On the latest Bulls Talk Podcast, Mark Schanowski, Will Perdue and Vincent Goodwill recap the Bulls' busy NBA Draft and the decision to trade Jimmy Butler to Minnesota. 

Bulls general manager Gar Forman joins the panel for an exclusive interview. He breaks down why the organization decided to move the three-time All-Star. 

Click here to Bulls Talk Podcast.

Nikola Mirotic and why the Bulls traded their second-round pick

Nikola Mirotic and why the Bulls traded their second-round pick

The Bulls entered rebuild mode on Thursday night after they dealt Jimmy Butler to the Minnesota Timberwolves. They acquired a pair of guards in Zach LaVine and Kris Dunn, and the No. 7 pick which they used to select Arizona power forward Lauri Markkanen.

But the Bulls opted not to continue adding youth to their roster when they sold their second-round pick, No. 38 overall, to the Golden State Warriors. That pick was Oregon power forward Jordan Bell, who many considered a late first-round prospect.

The move was perplexing for a team that hours earlier had traded away its franchise player to start a youth movement. But VP John Paxson said after the draft that the decision to move the pick was based on team depth, hinting at a significant move the Bulls will make in free agency.

"We had some wings on our board that we had targeted that were the only way we were going to keep that (No. 38) pick, and they went before us. And drafting Lauri (Markkanen), and the fact that we have, Niko’s a restricted free agent we intend to bring back, Bobby Portis, we didn’t want to add another big and that’s really all that was left on our board."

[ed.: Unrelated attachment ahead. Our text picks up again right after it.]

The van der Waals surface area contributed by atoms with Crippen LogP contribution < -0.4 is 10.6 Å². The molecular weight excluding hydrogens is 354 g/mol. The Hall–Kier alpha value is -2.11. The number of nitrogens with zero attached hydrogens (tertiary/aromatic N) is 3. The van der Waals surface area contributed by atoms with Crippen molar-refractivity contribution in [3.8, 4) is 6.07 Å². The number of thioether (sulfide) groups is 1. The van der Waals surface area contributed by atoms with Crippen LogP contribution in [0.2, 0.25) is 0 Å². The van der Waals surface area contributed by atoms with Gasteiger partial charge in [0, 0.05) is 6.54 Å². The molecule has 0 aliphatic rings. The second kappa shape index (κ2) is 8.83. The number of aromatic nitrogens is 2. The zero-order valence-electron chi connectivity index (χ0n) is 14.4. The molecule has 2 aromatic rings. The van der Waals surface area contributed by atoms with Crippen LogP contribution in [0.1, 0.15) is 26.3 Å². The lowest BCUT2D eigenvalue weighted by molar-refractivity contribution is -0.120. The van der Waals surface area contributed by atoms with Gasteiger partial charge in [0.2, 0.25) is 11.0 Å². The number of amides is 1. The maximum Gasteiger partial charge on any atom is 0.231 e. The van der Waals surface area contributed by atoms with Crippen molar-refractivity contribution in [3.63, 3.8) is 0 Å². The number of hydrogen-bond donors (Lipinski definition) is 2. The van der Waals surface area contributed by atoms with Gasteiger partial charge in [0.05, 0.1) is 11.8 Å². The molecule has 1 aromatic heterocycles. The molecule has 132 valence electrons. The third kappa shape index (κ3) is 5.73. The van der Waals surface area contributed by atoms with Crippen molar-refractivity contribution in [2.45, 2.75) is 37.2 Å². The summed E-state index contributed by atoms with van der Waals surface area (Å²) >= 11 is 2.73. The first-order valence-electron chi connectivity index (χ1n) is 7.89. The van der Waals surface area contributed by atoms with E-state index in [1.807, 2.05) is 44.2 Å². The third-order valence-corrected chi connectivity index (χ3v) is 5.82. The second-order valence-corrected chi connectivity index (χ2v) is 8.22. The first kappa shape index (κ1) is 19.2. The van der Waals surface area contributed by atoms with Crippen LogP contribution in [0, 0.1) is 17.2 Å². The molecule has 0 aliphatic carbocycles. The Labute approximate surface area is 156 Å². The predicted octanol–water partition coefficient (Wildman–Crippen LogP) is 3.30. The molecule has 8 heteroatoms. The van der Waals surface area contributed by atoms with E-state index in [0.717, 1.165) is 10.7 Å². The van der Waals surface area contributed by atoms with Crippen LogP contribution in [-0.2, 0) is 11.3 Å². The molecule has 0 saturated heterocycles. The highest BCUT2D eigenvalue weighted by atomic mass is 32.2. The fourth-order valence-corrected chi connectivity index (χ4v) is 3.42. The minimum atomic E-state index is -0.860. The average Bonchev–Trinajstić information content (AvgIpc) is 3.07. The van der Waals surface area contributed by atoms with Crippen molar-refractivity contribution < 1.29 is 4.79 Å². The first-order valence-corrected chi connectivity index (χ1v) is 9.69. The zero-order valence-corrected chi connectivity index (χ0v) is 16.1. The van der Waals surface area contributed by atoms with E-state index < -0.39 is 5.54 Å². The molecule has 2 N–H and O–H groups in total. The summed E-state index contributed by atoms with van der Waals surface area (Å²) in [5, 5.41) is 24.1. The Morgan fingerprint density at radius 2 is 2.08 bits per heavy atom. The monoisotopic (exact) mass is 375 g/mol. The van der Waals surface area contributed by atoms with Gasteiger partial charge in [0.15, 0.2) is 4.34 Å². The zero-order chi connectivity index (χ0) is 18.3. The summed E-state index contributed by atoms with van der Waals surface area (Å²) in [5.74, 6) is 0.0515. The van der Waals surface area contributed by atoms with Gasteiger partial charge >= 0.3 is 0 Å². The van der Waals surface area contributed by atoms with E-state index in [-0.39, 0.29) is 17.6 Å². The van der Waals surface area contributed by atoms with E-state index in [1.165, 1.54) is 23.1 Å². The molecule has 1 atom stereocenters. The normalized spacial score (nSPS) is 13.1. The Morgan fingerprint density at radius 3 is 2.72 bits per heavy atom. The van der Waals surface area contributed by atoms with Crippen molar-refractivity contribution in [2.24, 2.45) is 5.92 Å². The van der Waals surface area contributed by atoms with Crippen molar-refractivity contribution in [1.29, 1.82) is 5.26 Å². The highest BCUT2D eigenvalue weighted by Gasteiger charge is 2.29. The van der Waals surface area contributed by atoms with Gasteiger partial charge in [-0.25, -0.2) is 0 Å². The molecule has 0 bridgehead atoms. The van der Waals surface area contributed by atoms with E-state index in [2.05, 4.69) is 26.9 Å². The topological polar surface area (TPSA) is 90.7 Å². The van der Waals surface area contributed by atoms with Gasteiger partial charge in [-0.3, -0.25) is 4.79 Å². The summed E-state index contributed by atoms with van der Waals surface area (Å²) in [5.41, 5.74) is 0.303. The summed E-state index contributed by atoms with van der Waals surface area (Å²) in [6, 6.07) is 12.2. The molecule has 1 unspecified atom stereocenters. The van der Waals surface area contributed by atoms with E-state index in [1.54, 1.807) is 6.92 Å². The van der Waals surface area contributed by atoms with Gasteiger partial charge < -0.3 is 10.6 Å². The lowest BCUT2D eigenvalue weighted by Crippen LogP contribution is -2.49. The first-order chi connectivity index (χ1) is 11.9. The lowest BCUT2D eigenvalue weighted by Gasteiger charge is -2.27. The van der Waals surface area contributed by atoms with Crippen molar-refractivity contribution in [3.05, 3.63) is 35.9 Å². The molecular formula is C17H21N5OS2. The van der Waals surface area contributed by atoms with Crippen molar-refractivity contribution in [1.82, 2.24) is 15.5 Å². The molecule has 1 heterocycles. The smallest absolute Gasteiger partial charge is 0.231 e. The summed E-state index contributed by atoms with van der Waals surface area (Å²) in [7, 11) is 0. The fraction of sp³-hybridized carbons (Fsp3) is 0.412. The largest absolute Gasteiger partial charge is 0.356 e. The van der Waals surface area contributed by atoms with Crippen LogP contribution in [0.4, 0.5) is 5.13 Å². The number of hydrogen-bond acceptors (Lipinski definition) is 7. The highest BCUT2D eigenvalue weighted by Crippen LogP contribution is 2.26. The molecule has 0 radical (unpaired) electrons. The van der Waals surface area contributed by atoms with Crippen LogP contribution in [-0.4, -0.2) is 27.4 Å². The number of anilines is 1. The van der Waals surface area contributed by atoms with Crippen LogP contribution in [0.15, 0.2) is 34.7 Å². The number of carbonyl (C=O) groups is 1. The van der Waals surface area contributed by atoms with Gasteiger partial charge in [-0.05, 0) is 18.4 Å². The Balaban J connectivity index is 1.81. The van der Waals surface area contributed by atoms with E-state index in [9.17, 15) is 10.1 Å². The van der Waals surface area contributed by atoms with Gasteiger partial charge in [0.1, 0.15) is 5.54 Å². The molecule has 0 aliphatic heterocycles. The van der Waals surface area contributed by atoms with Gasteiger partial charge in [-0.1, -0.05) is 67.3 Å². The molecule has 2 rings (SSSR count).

Both Paxson and general manager Gar Forman have said since the season ended that Mirotic, who will become a restricted free agent on July 1, is part of their future plans. The Bulls will be able to match any contract that another team offers Mirotic, and they intend to keep the 26-year-old in Chicago. After Butler's departure, Mirotic is now the longest tenured member of the Bulls. He's been with the team for three seasons.

The wings Paxson may have been referring to include Miami's Devon Reed (32nd overall to Phoenix), Kansas State's Wesley Iwundu (33rd overall to Orlando) or SMU's Semi Ojeleye (Boston, 37th overall). Point guards Juwan Evans (Oklahoma State) and Sterling Brown (SMU) were still on the board and potential options, but the Bulls were set on looking for wing help after receiving point guard Kris Dunn and shooting guard Zach LaVine in the Butler trade.

The Bulls frontcourt depth looks filled, as Cristiano Felicio is expected to return behind Robin Lopez. Mirotic, Portis, Markkanen and Joffrey Lauvergne should make up the power forward depth chart. Opting against using the 38th pick, which Golden State bought for a whopping $3.5 million, also leaves the Bulls with room to add a 13th player in the fall.

"It keeps us at 12 roster spots and gives us real flexibility for our roster," Paxson said. "So we didn’t just want to use up a roster spot on a player that we probably wouldn’t have kept."